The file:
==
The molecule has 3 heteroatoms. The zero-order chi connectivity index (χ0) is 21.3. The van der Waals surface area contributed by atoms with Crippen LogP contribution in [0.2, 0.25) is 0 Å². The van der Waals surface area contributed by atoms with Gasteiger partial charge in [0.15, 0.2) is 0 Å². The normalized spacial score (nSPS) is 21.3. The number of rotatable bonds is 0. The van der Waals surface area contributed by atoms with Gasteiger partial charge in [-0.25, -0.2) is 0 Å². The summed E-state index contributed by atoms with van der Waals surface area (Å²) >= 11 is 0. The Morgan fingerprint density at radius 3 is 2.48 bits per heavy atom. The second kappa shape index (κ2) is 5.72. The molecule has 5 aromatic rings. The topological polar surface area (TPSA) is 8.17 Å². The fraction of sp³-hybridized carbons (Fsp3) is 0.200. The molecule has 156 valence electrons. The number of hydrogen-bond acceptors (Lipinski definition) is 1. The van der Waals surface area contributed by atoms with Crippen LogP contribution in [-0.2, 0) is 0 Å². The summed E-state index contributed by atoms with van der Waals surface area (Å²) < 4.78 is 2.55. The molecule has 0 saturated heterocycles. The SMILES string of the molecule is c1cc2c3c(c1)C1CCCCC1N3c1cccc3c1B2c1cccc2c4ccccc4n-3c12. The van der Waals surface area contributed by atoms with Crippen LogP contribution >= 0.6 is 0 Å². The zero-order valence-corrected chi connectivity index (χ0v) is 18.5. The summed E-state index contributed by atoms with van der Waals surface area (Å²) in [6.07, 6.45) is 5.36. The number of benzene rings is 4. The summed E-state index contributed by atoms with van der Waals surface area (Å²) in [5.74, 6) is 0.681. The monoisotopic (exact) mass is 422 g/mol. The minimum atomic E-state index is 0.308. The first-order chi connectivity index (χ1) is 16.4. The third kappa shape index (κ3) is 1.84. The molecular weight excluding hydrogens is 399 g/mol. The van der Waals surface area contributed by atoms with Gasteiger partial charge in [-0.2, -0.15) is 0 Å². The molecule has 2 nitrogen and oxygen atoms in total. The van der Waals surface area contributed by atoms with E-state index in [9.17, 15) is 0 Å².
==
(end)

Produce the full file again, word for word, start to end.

The molecule has 3 heteroatoms. The zero-order chi connectivity index (χ0) is 21.3. The van der Waals surface area contributed by atoms with Crippen LogP contribution in [0.2, 0.25) is 0 Å². The van der Waals surface area contributed by atoms with Gasteiger partial charge in [0.15, 0.2) is 0 Å². The normalized spacial score (nSPS) is 21.3. The number of rotatable bonds is 0. The van der Waals surface area contributed by atoms with Gasteiger partial charge in [-0.25, -0.2) is 0 Å². The summed E-state index contributed by atoms with van der Waals surface area (Å²) >= 11 is 0. The Morgan fingerprint density at radius 3 is 2.48 bits per heavy atom. The second kappa shape index (κ2) is 5.72. The molecule has 5 aromatic rings. The topological polar surface area (TPSA) is 8.17 Å². The fraction of sp³-hybridized carbons (Fsp3) is 0.200. The molecule has 156 valence electrons. The number of hydrogen-bond acceptors (Lipinski definition) is 1. The van der Waals surface area contributed by atoms with Crippen LogP contribution in [-0.2, 0) is 0 Å². The summed E-state index contributed by atoms with van der Waals surface area (Å²) < 4.78 is 2.55. The molecule has 0 saturated heterocycles. The SMILES string of the molecule is c1cc2c3c(c1)C1CCCCC1N3c1cccc3c1B2c1cccc2c4ccccc4n-3c12. The van der Waals surface area contributed by atoms with Crippen LogP contribution >= 0.6 is 0 Å². The zero-order valence-corrected chi connectivity index (χ0v) is 18.5. The summed E-state index contributed by atoms with van der Waals surface area (Å²) in [6.07, 6.45) is 5.36. The number of benzene rings is 4. The summed E-state index contributed by atoms with van der Waals surface area (Å²) in [5.74, 6) is 0.681. The monoisotopic (exact) mass is 422 g/mol. The minimum atomic E-state index is 0.308. The first-order chi connectivity index (χ1) is 16.4. The third kappa shape index (κ3) is 1.84. The molecular weight excluding hydrogens is 399 g/mol. The van der Waals surface area contributed by atoms with Gasteiger partial charge in [-0.2, -0.15) is 0 Å². The molecule has 2 nitrogen and oxygen atoms in total. The van der Waals surface area contributed by atoms with E-state index in [9.17, 15) is 0 Å².